PS. I really like the look of nio sockets and the endian and charset
    qualities of the buffers! But I have taken good advice and have stuck with
    the IO class and .net sockets. I am using getbytes(charset) for strings and
    will REVERSE() work the endian magic or will I have to do that myself?
    Data*Stream also looked good! (But only if they talk to each other, right?)

    PPS. It's a bit scary that I haven't stumbled across a Scaled Integer
    class/primitive/necessity! Please don't tell me that Java uses floating
    point primitives for Money. (Note to self: - What does Number class do?)

    PPPS. Sorry, I know even less about Javascript than I do about Java. Doh!
    Richard Maher, Feb 10, 2007
    #1
    1. Advertising

  2. Richard Maher

    Chris Uppal Guest

    Richard Maher wrote:

    > Am I correct in assuming that there is simply no way that Javascript, and
    > its "var =" semantics, can deal with the complexities of character-set an
    > integer-endian issues, and that one must call back to Java-proper with the
    > document.applet.method() functionality?


    There is some discussion of handling binary data directly from JavaScript on
    the Web. Googling for
    (javascript OR ecmascript) "binary data"
    finds a number of hits.


    > The problem I'm faced with now is that I'm the infrastructure/middleware
    > guy and I have no idea about an individual or specific Application's
    > message passing and formatting requirements. I have established an
    > application neutral, or generic, link to the host and authorized
    > application access and I have made available the conduit for interacting
    > with the server code, but I simply don't know what your subsequent
    > messages will look like or what they with contain.


    Seems fair enough, but I'm a little puzzled by the rest of your architecture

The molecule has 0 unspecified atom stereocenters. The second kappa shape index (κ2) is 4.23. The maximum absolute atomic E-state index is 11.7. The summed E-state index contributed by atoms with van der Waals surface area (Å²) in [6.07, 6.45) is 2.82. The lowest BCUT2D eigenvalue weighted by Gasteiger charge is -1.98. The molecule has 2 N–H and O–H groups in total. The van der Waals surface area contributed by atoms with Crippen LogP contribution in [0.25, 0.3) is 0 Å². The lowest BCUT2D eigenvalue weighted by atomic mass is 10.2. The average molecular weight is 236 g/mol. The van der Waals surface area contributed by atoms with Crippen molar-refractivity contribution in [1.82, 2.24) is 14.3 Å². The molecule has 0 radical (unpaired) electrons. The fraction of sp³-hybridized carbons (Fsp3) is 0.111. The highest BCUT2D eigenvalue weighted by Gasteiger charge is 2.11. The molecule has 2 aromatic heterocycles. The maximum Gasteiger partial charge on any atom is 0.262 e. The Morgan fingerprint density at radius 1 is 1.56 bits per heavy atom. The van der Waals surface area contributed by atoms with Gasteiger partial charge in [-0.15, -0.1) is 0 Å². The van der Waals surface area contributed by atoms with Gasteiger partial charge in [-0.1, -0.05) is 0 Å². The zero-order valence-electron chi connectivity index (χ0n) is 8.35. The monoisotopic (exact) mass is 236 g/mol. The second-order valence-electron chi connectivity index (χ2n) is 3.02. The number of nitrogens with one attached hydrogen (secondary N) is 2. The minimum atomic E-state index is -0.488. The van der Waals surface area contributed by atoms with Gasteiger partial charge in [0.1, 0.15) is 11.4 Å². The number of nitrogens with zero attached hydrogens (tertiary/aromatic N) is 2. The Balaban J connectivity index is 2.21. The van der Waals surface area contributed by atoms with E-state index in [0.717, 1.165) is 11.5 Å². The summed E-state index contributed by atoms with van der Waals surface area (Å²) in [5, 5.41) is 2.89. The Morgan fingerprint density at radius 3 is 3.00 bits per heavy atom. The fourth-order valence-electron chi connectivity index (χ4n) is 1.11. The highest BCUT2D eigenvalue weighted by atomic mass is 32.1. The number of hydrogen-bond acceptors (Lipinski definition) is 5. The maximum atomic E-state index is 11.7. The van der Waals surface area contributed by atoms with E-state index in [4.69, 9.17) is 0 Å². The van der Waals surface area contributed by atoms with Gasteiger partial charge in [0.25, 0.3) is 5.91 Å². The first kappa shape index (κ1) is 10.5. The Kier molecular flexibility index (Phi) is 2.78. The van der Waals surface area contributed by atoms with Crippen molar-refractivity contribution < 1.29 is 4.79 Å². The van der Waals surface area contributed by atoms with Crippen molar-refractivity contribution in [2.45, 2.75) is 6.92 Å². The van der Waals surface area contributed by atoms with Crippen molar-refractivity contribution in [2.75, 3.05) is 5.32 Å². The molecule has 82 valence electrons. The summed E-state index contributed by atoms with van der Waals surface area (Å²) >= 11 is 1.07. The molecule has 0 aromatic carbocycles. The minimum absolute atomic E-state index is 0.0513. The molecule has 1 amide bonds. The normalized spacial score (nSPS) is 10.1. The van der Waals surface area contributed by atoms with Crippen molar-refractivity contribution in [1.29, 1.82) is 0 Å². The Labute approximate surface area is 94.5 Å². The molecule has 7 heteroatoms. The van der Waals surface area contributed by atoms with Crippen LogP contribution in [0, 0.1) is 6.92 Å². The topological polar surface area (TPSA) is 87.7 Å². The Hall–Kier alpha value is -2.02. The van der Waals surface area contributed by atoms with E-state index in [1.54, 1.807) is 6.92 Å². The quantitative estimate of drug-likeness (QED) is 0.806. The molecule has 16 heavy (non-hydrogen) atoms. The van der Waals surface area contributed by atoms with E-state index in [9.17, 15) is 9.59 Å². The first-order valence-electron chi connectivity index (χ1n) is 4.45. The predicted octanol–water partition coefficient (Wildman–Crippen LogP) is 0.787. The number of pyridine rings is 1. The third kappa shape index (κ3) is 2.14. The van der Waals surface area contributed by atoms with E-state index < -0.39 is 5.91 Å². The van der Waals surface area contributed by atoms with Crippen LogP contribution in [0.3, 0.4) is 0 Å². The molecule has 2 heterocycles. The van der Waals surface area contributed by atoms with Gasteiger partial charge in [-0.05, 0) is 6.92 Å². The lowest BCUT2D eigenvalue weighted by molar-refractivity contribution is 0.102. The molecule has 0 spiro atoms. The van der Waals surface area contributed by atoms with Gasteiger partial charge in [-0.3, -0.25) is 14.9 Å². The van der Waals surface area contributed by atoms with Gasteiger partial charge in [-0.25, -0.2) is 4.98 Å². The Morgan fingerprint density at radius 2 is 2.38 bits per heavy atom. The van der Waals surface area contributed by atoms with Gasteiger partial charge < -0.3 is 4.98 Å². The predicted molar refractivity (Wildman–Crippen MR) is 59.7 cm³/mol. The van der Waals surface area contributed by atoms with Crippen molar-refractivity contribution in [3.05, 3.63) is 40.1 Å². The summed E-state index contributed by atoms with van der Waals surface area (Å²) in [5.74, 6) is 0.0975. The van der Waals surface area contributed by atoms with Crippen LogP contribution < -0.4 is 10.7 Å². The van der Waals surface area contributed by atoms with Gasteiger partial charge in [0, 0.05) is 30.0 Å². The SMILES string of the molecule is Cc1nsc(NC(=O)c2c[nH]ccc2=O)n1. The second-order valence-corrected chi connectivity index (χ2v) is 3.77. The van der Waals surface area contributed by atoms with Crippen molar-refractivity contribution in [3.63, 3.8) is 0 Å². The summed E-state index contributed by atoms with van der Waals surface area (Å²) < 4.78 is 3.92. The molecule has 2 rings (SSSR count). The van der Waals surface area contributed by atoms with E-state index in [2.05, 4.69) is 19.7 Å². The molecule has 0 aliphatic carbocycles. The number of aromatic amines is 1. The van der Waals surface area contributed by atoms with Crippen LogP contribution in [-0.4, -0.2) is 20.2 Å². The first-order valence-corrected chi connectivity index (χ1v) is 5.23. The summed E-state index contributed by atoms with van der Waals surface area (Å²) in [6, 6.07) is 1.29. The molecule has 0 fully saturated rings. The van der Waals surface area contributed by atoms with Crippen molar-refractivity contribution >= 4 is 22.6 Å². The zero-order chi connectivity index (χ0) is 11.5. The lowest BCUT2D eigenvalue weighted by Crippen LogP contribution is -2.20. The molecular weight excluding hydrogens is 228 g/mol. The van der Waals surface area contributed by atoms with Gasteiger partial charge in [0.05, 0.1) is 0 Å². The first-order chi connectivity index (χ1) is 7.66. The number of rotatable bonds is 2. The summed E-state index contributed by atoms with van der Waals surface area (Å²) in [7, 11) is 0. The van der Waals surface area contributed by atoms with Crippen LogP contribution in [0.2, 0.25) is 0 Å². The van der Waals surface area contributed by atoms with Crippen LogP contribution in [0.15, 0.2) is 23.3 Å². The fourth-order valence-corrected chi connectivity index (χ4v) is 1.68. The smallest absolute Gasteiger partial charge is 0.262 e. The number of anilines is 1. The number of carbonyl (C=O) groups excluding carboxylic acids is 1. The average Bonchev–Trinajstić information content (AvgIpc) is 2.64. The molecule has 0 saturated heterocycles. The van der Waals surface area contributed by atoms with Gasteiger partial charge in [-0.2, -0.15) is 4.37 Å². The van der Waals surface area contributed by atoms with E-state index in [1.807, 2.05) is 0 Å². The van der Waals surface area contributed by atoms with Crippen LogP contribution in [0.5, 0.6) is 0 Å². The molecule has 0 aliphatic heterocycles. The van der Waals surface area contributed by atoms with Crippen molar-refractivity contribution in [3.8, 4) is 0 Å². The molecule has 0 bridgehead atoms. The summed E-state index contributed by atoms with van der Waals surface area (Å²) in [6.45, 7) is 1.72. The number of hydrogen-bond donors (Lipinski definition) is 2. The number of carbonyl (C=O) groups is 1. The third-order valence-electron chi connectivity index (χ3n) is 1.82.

(snipped). Wouldn't it make more sense (assuming you've got JavaScript and
    Java talking to each other in the first place) to leave the formatting of
    messages entirely up to the JavaScript code ? You could do that in at least
    two ways (without messing around with custom Java code for each message type):

    1) Represent messages as Java objects (com.mystuff.Message), which had methods
    for accessing the data contained therein (a java byte[] array which is never
    itself visible to the JavaScript code) like getSignedInt32AtOffset(int o), or
    setDoubleAtOffset(int o), or setUnsignedByteAtOffset(int o, int value).

    2) Allow the JavaScript code to define the layout of each message type to your
    Java code (perhaps by passing in a list of <name, size, type> triples); and for
    your Java code to use those definitions to convert between JavaScript objects
    and raw binary data.

    Maybe I'm missing something ?

    -- chris
    Chris Uppal, Feb 10, 2007
    #2
    1. Advertising

  3. Richard Maher wrote:
    > The immutables are: -
    >
    > 1) I'm running in a Web browser and and am using a combo of html and
    > Javascript for the user interface.
    > 2) There is an Applet that has established and authorized a Socket
    > connection back to a non-Java server
    > 3) Data/Messages are exchanged in the form of Byte Arrays (ie Records)
    > 4) The customer doesn't want to "Just do it all in Java" :)
    > 5) I am not interested in hearing about XDR or IDL, and if a given
    > application wants to use XML then good-luck to them, I will not stop them,
    > but for those of you left who are willing to think outside of the box,
    > please continue.
    >
    > An example of what might happen is, the user enters an Employee Number and
    > as part of the validation a "Get Employee" message is sent to the server and
    > in response either an "Employee Details" or an "Error" message will be
    > returned. (For argument's sake let's adopt the convention that the first two
    > bytes of the message will be reserved for Message Id follow by a
    > message-specific body. "10" is Employee request, "11" is Employee Details
    > response and "99" is Lookup Error)
    >
    > Anyway, if a "11" message comes back then we know 200 bytes of data will